RBS – the amazing shrinking bank

Chief executive of the Royal Bank of Scotland, Ross McEwan Image copyright PA

Ross McEwan, when he's waded through the arguments about why bankers are paid lots of money, is running a bank that in many respects is on the road to recovery.

Yes, legal costs for misconduct are ballooning (£2.2bn has been "provisioned" for 2014) but its core operation is actually making a profit of more than £3bn.

That is for two reasons.

The bank has removed itself from a lot of tricky, low profit investment banking activities in countries where returns were volatile.

And, given its UK focus, it is gaining from the improvement in the economy.

"We have seen [the advantage] of taking assets off our books that don't add value to this bank and we're about to take off some corporate institutional banking assets that will not be part of our future," Mr McEwan told me.

"RBS will be stronger, it will be simpler and it will be much more focused on the UK large corporates and the western European corporates and our big financial institutions."

RBS is now focused on providing relatively vanilla services to individuals and businesses in the UK and Western Europe, with a small operation in Asia.

And as the economy grows, those can be pretty lucrative businesses.

"The days when global domination mattered more to RBS than great customer service are well and truly over," Mr McEwan said.

Image copyright EPA

'Substantial' job losses

Of course, a smaller bank means fewer staff. I asked Mr McEwan about the threat of job losses for the bank.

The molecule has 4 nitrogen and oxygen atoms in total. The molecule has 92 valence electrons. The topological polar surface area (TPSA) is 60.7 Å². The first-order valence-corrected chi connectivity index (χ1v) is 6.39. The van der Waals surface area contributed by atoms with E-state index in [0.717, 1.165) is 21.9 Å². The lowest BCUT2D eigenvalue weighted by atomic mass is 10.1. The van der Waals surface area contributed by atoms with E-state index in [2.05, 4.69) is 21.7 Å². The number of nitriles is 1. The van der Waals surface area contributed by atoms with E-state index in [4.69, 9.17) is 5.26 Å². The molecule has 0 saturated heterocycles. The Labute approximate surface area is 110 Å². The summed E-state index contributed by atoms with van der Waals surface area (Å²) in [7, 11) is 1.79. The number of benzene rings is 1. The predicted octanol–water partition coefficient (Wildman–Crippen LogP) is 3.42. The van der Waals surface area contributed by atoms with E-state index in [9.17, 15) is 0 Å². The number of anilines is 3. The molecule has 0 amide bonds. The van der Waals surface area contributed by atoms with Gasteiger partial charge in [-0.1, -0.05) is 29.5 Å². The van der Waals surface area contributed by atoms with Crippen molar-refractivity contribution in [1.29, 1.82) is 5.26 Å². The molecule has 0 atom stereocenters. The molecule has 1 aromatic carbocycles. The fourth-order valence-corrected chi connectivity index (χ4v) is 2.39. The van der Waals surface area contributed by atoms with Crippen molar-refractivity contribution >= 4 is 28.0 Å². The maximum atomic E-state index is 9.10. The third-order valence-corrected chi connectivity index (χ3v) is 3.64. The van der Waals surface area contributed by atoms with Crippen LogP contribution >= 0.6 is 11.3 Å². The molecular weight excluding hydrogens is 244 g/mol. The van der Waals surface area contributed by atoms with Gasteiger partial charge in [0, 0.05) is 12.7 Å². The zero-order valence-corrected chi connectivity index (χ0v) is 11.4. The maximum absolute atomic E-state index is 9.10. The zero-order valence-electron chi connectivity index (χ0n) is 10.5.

"It will be a substantial number," he said.

"This business employs about 118,000 people and it will be a much smaller business."

I asked him if the number of job losses could be in the thousands. Yes, he replied.

And, given that RBS is pulling out of 25 countries (bringing the number it operates in down to 13), most of those jobs losses are likely to be outside Britain.

Misconduct issues

What has become clear is that seven years on from the financial crisis, banks are still labouring to deal with major misconduct issues.

The cultural problems - and by that I mean how bankers operated across a myriad of operations - are far deeper than anyone thought in 2008.

Mr McEwan admitted to me that the job of cleaning up RBS had been a tough one.

"It's certainly been harder and it's in different areas from what we thought seven years ago," he said.

"A lot of these conduct issues I don't think anyone thought we would be caught up in - foreign exchange, Libor and even PPI [the mis-selling of payment protection insurance] has dragged on for so long.

"These are really debilitating for banks and for capital.

"We're trying to build capital - but those issues weren't anticipated seven years ago. That's why we have to become a much better bank, focused on customers, so that we don't keep sleepwalking into these issues."

Image copyright Getty Images

Taxpayer return?

The share price has ticked down this morning, drifting towards 390p. Investors clearly see a lot of work remains to be done at RBS.

And that means, in share price terms, the government is slightly further away from being able to sell its stake at a profit.

For the tax payer to "break even" on the billions of pounds it paid to rescue RBS, the bank's share price will need to be above 455p.

When will the tax payer finally see some return on its stake?

"I don't have a time frame," Mr McEwan said. "We are working on building a very good bank."

I pushed him a bit further.

"I'm certainly not talking months - I think the government will be in a much better position as we head into 2016 to start thinking about the proposition of selling parts or all of this bank."